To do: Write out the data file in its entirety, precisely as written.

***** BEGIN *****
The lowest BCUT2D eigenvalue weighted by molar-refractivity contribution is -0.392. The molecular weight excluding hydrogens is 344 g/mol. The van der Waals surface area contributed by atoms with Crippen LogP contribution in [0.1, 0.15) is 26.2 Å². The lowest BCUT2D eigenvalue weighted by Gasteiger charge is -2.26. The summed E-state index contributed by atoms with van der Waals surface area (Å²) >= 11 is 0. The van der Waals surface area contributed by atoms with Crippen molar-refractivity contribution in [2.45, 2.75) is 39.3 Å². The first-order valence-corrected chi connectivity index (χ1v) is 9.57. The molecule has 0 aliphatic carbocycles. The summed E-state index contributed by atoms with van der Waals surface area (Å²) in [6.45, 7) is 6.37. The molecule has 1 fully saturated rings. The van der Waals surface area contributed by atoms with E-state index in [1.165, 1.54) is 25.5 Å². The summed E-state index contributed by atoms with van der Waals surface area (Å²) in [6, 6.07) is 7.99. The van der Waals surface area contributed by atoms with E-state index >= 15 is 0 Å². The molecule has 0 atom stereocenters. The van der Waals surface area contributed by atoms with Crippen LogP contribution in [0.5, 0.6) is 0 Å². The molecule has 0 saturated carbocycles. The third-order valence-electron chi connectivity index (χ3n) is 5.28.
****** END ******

The lowest BCUT2D eigenvalue weighted by molar-refractivity contribution is -0.392. The molecular weight excluding hydrogens is 344 g/mol. The van der Waals surface area contributed by atoms with Crippen LogP contribution in [0.1, 0.15) is 26.2 Å². The lowest BCUT2D eigenvalue weighted by Gasteiger charge is -2.26. The summed E-state index contributed by atoms with van der Waals surface area (Å²) >= 11 is 0. The van der Waals surface area contributed by atoms with Crippen molar-refractivity contribution in [2.45, 2.75) is 39.3 Å². The first-order valence-corrected chi connectivity index (χ1v) is 9.57. The molecule has 0 aliphatic carbocycles. The summed E-state index contributed by atoms with van der Waals surface area (Å²) in [6.45, 7) is 6.37. The molecule has 1 fully saturated rings. The van der Waals surface area contributed by atoms with E-state index in [1.165, 1.54) is 25.5 Å². The summed E-state index contributed by atoms with van der Waals surface area (Å²) in [6, 6.07) is 7.99. The van der Waals surface area contributed by atoms with E-state index >= 15 is 0 Å². The molecule has 0 atom stereocenters. The van der Waals surface area contributed by atoms with Crippen LogP contribution in [0.5, 0.6) is 0 Å². The molecule has 0 saturated carbocycles. The third-order valence-electron chi connectivity index (χ3n) is 5.28.